The Reality of Erasmus

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The awkward moment when you turn up in Spain homeless…

Everybody’s Erasmus journey starts differently; mine began on a bit of a whim. My friend forced me to go to the meeting and, minutes before the deadline, I had a ‘what the hell’ moment and sent in an application.

Now I’m sat in the library of the Universitat de Barcelona.

I must admit, it was perhaps not wise to determine half of my second year on a whim, but hey, at least it was exciting. The friend who had once belligerently coerced me into going to the meeting, never actually applied; this was a completely independent mission and I was definitely taking it too lightheartedly.

I got swept away with the application, and after a manic summer gallivanting round South East Asia, I suddenly found myself on the eve of my flight. Trying to work out how to tell my mother I still didn’t know where I would be living was preoccupying me; sadly Spanish universities don’t organise housing in the slightest, there are no Halls of Residence, and I had been forewarned not to pay a deposit for anywhere without seeing it. A city full of students searching for apartments made easy targets.

In terms of my mother, I was imagining a scene of raised voices and disappointment at most, but in reality it was so much worse. My darling mother, in floods of tears, practically held me hostage. The trials of being the youngest. Trying to convince my mother, and myself, that it would all work out fine when I got out there, I set off.

It was not all fine when I got out there. I seemed to have idealistically forgotten that I spoke no Spanish, was terrified of flying, homeless, and easily daunted. I arrived in Barcelona with a suitcase big enough to live in if all else failed and hand luggage I couldn’t lift. After chucking my suitcase down the escalator and nearly killing an innocent poor old Spanish man, I decided maybe my crass English ways just wouldn’t cut it for the chic Spanish.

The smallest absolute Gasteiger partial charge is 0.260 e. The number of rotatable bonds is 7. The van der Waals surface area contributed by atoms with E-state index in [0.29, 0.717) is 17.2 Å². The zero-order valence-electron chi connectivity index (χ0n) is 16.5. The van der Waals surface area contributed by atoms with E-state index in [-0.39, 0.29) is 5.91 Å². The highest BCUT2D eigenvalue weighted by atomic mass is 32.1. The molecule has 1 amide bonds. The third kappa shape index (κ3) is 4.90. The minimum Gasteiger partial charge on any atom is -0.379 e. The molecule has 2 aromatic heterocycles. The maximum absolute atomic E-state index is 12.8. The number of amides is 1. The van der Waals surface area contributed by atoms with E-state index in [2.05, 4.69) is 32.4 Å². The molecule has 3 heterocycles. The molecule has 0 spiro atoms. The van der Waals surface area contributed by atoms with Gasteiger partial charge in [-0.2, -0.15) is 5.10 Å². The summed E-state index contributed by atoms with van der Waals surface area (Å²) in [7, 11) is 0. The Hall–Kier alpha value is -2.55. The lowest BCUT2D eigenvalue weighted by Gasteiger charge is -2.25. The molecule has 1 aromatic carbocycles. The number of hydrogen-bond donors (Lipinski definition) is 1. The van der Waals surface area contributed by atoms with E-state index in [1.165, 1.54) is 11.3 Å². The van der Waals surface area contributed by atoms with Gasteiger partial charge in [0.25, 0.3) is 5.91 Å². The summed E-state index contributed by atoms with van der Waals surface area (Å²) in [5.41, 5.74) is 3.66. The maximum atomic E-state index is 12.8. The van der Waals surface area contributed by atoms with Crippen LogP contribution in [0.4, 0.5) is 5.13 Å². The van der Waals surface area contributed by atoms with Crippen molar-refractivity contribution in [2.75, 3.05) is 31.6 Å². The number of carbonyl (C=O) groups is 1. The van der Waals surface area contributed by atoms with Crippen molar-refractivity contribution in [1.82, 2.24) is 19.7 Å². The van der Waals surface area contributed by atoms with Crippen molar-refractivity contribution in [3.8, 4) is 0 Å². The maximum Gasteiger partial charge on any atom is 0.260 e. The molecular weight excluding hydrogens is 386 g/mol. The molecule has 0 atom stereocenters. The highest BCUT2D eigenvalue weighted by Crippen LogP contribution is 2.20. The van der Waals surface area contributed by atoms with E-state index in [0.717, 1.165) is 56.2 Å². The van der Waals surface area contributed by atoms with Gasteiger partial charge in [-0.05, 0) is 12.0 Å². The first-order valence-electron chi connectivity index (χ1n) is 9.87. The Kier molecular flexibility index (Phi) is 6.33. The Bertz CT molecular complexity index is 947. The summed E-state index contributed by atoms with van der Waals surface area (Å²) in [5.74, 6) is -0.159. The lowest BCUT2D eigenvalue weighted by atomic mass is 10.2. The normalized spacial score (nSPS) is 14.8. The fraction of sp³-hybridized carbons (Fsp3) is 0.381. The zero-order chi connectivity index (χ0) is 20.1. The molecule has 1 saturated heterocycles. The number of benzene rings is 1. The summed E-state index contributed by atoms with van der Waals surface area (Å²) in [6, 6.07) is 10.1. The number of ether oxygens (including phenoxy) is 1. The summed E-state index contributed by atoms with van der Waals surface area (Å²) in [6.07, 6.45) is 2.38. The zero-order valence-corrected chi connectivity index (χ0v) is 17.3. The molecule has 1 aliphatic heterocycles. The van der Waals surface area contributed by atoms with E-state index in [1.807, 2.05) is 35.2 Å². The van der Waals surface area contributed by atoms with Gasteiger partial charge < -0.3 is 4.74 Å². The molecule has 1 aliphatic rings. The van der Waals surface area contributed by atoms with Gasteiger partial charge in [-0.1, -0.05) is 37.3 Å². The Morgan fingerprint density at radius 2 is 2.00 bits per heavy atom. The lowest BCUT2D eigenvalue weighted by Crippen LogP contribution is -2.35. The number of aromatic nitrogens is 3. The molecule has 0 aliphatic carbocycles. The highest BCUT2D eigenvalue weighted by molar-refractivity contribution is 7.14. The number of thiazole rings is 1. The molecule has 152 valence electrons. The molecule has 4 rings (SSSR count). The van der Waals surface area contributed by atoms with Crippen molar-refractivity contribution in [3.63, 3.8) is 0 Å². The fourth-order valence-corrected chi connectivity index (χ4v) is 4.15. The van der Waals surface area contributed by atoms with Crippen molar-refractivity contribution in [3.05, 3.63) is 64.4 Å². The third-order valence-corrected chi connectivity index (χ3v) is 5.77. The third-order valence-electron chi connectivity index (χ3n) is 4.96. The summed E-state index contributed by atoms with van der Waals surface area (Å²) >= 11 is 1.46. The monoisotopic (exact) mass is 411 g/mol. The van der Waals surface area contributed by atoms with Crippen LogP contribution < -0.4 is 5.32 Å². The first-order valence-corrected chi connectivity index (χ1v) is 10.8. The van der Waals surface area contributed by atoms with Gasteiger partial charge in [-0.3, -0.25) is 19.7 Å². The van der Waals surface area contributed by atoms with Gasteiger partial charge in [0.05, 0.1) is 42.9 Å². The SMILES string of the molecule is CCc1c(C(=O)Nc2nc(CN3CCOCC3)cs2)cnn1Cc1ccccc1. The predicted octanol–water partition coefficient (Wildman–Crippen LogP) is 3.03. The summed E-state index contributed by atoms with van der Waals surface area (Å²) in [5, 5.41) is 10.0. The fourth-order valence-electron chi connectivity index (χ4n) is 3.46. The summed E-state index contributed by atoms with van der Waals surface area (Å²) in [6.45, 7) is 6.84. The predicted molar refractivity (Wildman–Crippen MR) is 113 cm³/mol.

To cut a long and stressful story short, after arriving on a Wednesday, I was moving into an apartment on the Friday. This was it; I was officially LIVING in Barcelona! My apartment was lovely, I lived with 3 other people and it was in the street next to the famous Sagrada Familia, what could be better right…

Except this big city was starting to engulf me. I could see splattered all over Facebook my friends jollying about and I was, dare I say it, starting to miss my small provincial Dorset country life. I felt like the city was drowning me and for the first time in my life I felt desperately home sick. I was on the edge of just jacking it in and returning to Southampton.

Then I had a wakeup call. Was I really, really, missing Jesters and British weather?! Ok, of course I was missing Jesters. And not only Jesters, I also missed proper bacon. And kettles. Spain, universally, has NO kettles. Making tea in a saucepan was starting to wear thin.

However, despite the kettle, and the bacon, and all the lovely people in England, I realized I was one of those very few lucky people who got to live in a different and outstandingly beautiful European city. I had the beach one side and the mountains the other. The art was amazing, the shops were even better, and the university was something I’d only expect at an Oxbridge college. Oranges even grow in the courtyards – how novel! I’d met some lovely people, in fact I hadn’t met anyone who was anything but charming. The world became simultaneously smaller, because I knew that I could go anywhere now, and yet it also opened up indefinitely… jeez, I had a philosophy of positivity!

There is a definite motive to this article. I know that the first wave of applicants for Erasmus are going through and I must say the amount of British people out here is poor; we definitely need to start representing ourselves on a European scale. Here, it is practically standard for people to speak 5 languages fluently, yet they seem to have a sympathetic nod when I say I’m from England. In such a crazy competitive job market and unstable economic climate, anything that puts you above your peers is great! We are young, we have the opportunity to live in a heaving multicultural city, to experience another culture and hopefully learn a language, plus WE GET PAID. Come of guys, surely it’s a no brainer?

I would encourage this experience to anybody and everybody. There are six different universities in Barcelona so there is never a shortage of parties and everybody is so friendly. I can’t remember ever learning more about myself and others in such an intense and short period of time.

Sometimes when I’m hurrying about between making dinner, meeting people for coffee, or being all sophisticated and reading on the metro, I realize that without even noticing I have built my life in this city. I call this place home now; Barcelona will always have a part of me.

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